How to Make Sure You Have Good Passwords

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  • Great article!

    Here are a couple ways to check to make sure there is a mix of upper and lower case letters.

    Use the LOWER function. This only ensures that there is at least one upper case character. Use like this:

    if @password = LOWER (@password)

        -- Password has no upper-case characters

    If you want to count how many of each character type, include this in your function/procedure (Assumes a string variable @password is passed in):

    declare @lowerCount int

    declare @upperCount int

    declare @numberCount int

    declare @specialCount int

    declare @currentIndex int

    declare @currentCharAscii int

    set @currrentIndex = 0

    while @currIndex < LEN (@password)


        @currentCharAscii = ASCII (SUBSTRING (@password, @currentIndex, 1))

        if @currentCharAscii between 97 and 122 set @lowerCount = @lowerCount + 1

        if @currentCharAscii between 65 and 90 set @upperCount = @upperCount + 1

        if @currentCharAscii between 48 and 57 set @numberCount = @numberCount + 1


    set @specialCount = LEN (@password) - @lowerCount - @upperCount - @numberCount

    -- Check your rules

    You might need to debug typing errors in the code snippet since I did not actually write it in QA (I don't have SQL Server tools on this computer) but the logic should be right.

    [font="Tahoma"]Bryant E. Byrd, BSSE MCDBA MCAD[/font]
    Business Intelligence Administrator
    MSBI Administration Blog

  • Don't forget sp_change_user_login

  • I understand why passwords need to be difficult to figure out.  I also understand that making passwords complex makes them more difficult to figure out programmatically.  The dilemma I have with complex passwords (and non-complex passwords that have to be changed every month or so), is that the minute you (and everyone else who wants their site passwords to be secure) start requiring these type of passwords, users have no choice but to write them down somewhere.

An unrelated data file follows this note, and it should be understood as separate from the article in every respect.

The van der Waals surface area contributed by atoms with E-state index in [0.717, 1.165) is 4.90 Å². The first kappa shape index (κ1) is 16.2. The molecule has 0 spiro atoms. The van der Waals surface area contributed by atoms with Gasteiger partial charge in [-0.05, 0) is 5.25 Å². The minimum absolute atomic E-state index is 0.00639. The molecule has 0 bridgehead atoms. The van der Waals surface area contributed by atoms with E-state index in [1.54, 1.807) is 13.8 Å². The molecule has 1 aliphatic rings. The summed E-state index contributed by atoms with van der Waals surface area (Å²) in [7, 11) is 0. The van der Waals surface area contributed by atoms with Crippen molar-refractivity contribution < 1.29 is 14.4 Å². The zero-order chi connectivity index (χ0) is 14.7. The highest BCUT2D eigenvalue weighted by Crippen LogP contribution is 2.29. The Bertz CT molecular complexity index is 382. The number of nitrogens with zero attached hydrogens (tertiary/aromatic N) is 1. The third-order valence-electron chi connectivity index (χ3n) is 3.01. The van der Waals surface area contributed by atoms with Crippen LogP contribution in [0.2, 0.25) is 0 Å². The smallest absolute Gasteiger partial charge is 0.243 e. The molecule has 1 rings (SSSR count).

So I thought this article was very helpful given the premise that passwords need to be complex.  I would, however, like to see an article that addresses how to keep passwords secure when they're kept in a folder, or an Excel spreadsheet, or an Outlook folder called 'my passwords'.

  • After further thought and reviewing your code I realized you left one area out that should be addressed.

    You check to make sure password and login don't match but you should make sure the login does not exist in the password.

    For instance it is consider a weak password if I do something like so.

    Login: BobSmtih

    Password: BobSmith123

    Use Charindex to look for bobsmith in the password string and if return > 0 it was found, password is bad.

    Just a suggestion.

  • As I said in some reply to a password issue on this forum earlier, strong passwords are at least 15 characters long and it doesn't matter much if there are uppercase and lowercase letters and special characters mixed. Putting special characters in the middle of password may give you some edge for your monitoring software to discover attackers while the password problem is more complex for software like Bruteforce.

    To my knowledge the cheapest software (freeware) give up the pasword cracking task when password length is 14 chars long and to be on the safe side use always at least 15 characters with passwords.

    The "easy to remember password requirements" chapter is good when the length is raised to 15 chars and one should use a password sentence instead of a password.

    By the way this is a very good password for sa :

    DECLARE @pass char(72)

    SELECT @pass=convert(char(36),newid())+convert(char(36),newid())

    EXECUTE master..sp_password null,@pass,'sa'


    Why..? Well, where do you need sa's password, nowhere.

    Don't work easy, work safe.

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